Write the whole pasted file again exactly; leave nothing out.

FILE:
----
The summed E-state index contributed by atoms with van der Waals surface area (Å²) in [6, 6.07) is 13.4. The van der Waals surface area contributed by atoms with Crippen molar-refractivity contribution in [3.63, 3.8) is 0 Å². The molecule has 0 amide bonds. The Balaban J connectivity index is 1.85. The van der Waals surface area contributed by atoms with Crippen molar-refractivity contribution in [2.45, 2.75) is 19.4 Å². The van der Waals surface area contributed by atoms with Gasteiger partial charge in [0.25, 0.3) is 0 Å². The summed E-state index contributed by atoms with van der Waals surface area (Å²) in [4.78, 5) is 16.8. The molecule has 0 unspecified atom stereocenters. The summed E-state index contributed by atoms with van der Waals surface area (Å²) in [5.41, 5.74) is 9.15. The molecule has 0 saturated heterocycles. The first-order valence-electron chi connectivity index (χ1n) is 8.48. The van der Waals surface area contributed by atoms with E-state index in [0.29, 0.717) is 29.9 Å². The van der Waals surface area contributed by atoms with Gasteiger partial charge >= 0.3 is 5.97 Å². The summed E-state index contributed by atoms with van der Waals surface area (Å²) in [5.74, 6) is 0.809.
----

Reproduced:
The summed E-state index contributed by atoms with van der Waals surface area (Å²) in [6, 6.07) is 13.4. The van der Waals surface area contributed by atoms with Crippen molar-refractivity contribution in [3.63, 3.8) is 0 Å². The molecule has 0 amide bonds. The Balaban J connectivity index is 1.85. The van der Waals surface area contributed by atoms with Crippen molar-refractivity contribution in [2.45, 2.75) is 19.4 Å². The van der Waals surface area contributed by atoms with Gasteiger partial charge in [0.25, 0.3) is 0 Å². The summed E-state index contributed by atoms with van der Waals surface area (Å²) in [4.78, 5) is 16.8. The molecule has 0 unspecified atom stereocenters. The summed E-state index contributed by atoms with van der Waals surface area (Å²) in [5.41, 5.74) is 9.15. The molecule has 0 saturated heterocycles. The first-order valence-electron chi connectivity index (χ1n) is 8.48. The van der Waals surface area contributed by atoms with E-state index in [0.29, 0.717) is 29.9 Å². The van der Waals surface area contributed by atoms with Gasteiger partial charge >= 0.3 is 5.97 Å². The summed E-state index contributed by atoms with van der Waals surface area (Å²) in [5.74, 6) is 0.809.